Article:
That advice was not in our PreCalculus textbook. But for those of us who had never heard of a 401k — which in 1997 was potentially the entire class — we earned millions listening to Mr. Johnson that day.
Ian needs to shave his head
Mr. Johnson’s midterms were not easy. Before turning one in, I said, “If I get an A on this test, I’ll shave my head.” I’m not sure what I was thinking, exactly.
Then I got an A on the test. Mr. Johnson ended up relaying what I had said to the class, followed by, “I think we need to hold him to that, right?” So, later in the week, I visited a friend of mine in Benicia, who applied his clippers to my scalp and, voilà.
A few days later, Mr. Johnson pointed to my head and told everyone to give me an applause. The whole thing was very silly. Probably also annoying. Sorry.
But I had been so tired of doing poorly in school. I was also sick of the reputation I had as a person, as a poor student, and someone who couldn’t get things done. I had been an awful student in high school, receiving Ds and Fs in many subjects, including math. After graduating from Benicia High in 1996, I spent one year at Diablo Valley College enrolling haphazardly, learning Film, Tae Kwan Do and Photography, among other topics. Somehow, in the middle of that, I realized I was actually interested in computers. So, I decided to major in Computer Science.
I hoped that somewhere inside me was a person who could do well in college, and graduate. Mr. Johnson’s class, perhaps specifically the unveiling of the head shave, is where that feeling beyond hope and gained momentum.
I did well in Calculus I and II, but then exactly a year after taking Mr. Johnson’s class, when I took Calculus III, I failed the first midterm. I felt myself slipping. I was in Mr. Hutchington’s class, another well-known difficult (but also good, as I would find out later!) math teacher. I was worried that perhaps I just couldn’t do it.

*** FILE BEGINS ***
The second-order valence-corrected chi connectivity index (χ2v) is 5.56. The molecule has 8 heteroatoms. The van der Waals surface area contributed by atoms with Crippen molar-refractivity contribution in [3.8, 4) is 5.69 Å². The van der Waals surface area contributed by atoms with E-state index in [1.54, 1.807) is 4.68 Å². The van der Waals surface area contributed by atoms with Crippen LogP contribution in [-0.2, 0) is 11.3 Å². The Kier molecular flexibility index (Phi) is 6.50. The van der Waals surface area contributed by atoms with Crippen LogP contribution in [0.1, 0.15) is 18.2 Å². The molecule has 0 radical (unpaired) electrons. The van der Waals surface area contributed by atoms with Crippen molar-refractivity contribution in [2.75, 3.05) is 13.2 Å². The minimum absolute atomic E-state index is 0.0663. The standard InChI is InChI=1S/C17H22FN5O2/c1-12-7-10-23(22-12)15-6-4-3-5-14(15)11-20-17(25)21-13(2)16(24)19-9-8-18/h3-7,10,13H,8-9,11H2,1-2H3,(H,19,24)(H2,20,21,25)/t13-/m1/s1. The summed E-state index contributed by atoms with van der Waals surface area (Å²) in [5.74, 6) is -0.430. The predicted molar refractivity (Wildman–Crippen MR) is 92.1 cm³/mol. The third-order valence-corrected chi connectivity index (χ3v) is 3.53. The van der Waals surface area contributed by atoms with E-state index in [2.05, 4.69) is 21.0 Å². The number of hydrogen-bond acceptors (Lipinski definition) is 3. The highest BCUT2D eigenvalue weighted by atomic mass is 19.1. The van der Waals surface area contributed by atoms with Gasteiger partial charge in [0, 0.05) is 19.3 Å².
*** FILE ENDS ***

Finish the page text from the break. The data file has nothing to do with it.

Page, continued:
So, I walked into Mr. Johnson’s office. I told him what had happened.
“Okay but now Hutch likes you to do things his way. Are you following along?”
“I’m… trying to,” I offered.
Mr. Johnson asked to see my midterm. “You need to figure out what to fix, and this,” he said, pointing at the midterm, “will offer many clues.” As he reviewed it with me, he discussed various principles.
“Yeah, I know…” I kept saying
“Well, you’re not doing it. You need to write it down.”
Essentially, what he was telling me, and what I realized was, well, I was freaking out. And there was no easy answer.
“I’m thinking of dropping,” I said.
At that point, Mr. Johnson knew of my plans to go to UC Davis. Mr. Johnson said, “Ian, if you get to Davis and drop, your back is going to be covered by the footprints of those rushing to take your place.”
I was in his office when he could have been doing something else, like helping his actual (and probably less emo) students, or doing some grading. But Mr. Johnson took some time out of his day to tell me not to give up.
And I didn’t give up, Mr. Johnson. I’m still here. Thank you.
Lauren, I am very happy to have met your dad, and to have taken his class. I was also touched to read of your final memories with him. Thank you for sharing those. And one more important thing: Go A’s.